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officer has expressed the opinion that no writ of error or appeal should be taken in these cases to the United States Supreme Court, and that this Department should acquiesce in the decision of the court. The United States attorney of your district is also of the same opinion.

Under these circumstances the Department acquiesces in the decision of the court so rendered, and therefore directs, upon said judgments being duly satisfied on the records of the court, that a certified statement be prepared and forwarded to the Department for the payment thereof.

The Department also directs that the same course be taken with refer ence to three other cases, involving the same question, which the United States attorney reports to be still pending undecided at your port, provided the plaintiffs duly enter a discontinuance of such suits upon the terms usually granted by the Department. I am, very respectfully,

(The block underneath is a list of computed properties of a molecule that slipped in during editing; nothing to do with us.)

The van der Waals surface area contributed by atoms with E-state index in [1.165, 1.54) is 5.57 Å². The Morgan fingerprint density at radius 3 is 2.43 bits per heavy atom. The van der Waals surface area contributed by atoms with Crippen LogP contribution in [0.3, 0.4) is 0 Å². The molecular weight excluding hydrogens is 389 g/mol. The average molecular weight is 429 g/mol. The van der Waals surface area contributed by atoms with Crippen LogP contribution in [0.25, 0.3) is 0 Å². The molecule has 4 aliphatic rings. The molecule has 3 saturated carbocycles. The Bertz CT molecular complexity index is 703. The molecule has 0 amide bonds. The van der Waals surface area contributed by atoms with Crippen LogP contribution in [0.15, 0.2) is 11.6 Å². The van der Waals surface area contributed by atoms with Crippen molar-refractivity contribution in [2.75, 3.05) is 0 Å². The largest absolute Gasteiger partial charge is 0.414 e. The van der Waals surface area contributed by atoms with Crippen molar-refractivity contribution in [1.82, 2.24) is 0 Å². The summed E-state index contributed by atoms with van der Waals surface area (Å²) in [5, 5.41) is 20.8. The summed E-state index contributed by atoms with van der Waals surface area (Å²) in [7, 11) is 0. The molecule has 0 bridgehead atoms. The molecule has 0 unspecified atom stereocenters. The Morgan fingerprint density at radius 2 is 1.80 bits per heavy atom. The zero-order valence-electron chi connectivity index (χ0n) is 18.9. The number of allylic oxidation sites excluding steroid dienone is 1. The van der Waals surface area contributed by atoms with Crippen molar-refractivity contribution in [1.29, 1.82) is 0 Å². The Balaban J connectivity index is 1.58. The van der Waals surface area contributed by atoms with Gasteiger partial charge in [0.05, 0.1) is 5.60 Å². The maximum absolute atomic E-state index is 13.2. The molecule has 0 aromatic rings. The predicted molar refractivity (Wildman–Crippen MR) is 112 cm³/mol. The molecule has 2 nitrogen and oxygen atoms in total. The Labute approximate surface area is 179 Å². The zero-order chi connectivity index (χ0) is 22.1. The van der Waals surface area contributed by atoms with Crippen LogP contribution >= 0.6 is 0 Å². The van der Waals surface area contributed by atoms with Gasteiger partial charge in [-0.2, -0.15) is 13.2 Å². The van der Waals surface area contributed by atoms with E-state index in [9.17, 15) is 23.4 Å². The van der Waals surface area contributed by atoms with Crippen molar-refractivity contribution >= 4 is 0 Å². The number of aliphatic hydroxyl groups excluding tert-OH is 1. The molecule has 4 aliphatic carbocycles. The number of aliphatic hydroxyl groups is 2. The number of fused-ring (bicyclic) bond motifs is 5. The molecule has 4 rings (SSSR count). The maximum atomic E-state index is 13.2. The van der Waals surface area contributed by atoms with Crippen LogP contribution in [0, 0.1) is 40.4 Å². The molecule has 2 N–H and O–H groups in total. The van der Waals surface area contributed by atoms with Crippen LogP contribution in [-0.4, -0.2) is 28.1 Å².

B. H. BRISTOW,

Secretary. COLLECTOR OF CUSTOMS,

New York.

REPORT OF COMMISSIONER OF INTERNAL REVENUE.

REPORT

OF THE

COMMISSIONER OF INTERNAL REVENUE.

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TREASURY DEPARTMENT,
OFFICE OF INTERNAL REVENUE,

November 8, 1875. SIR: I have the honor to transmit herewith certain tabular statements, made up from the accounts of this Office, to enable you, as required by law, to lay the same before Congress, to wit:

Table A, showing the receipts from each specific source of revenue, and the amounts refunded in each collection-district, State, and Territory of tbe United States, for the fiscal year ended June 30, 1875.

Table B, showing the number and value of internal-revenue stamps ordered monthly by the Commissioner, the receipts from the sale of stamps, and the commissions allowed thereon ; also, the number and value of stamps for special taxes, tobacco, cigars, snuff, distilled spirits, and fermented liquors, issued monthly to collectors, during the fiscal Fear ended June 30, 1875.

Table C, showing the territorial distribution of internal revenue from Farious sources in the United States for the fiscal years ended June 30, 1864, 1865, 1866, 1867, 1868, 1869, 1870, 1871, 1872, 1873, 1874, and 1875. Table D, showing the aggregate receipts from each collection-district, State, and Territory, for the fiscal years ender June 30, 1863, 1864, 1865, 1866, 1867, 1868, 1869, 1870, 1871, 1872, 1873, 1874, and 1875. Table E, showing the total collections from each specific source of rerende for the fiscal years ended June 30, 1863, 1864, 1865, 1866, 1867, 1868, 1869, 1870, 1871, 1872, 1873, 1874, and 1875.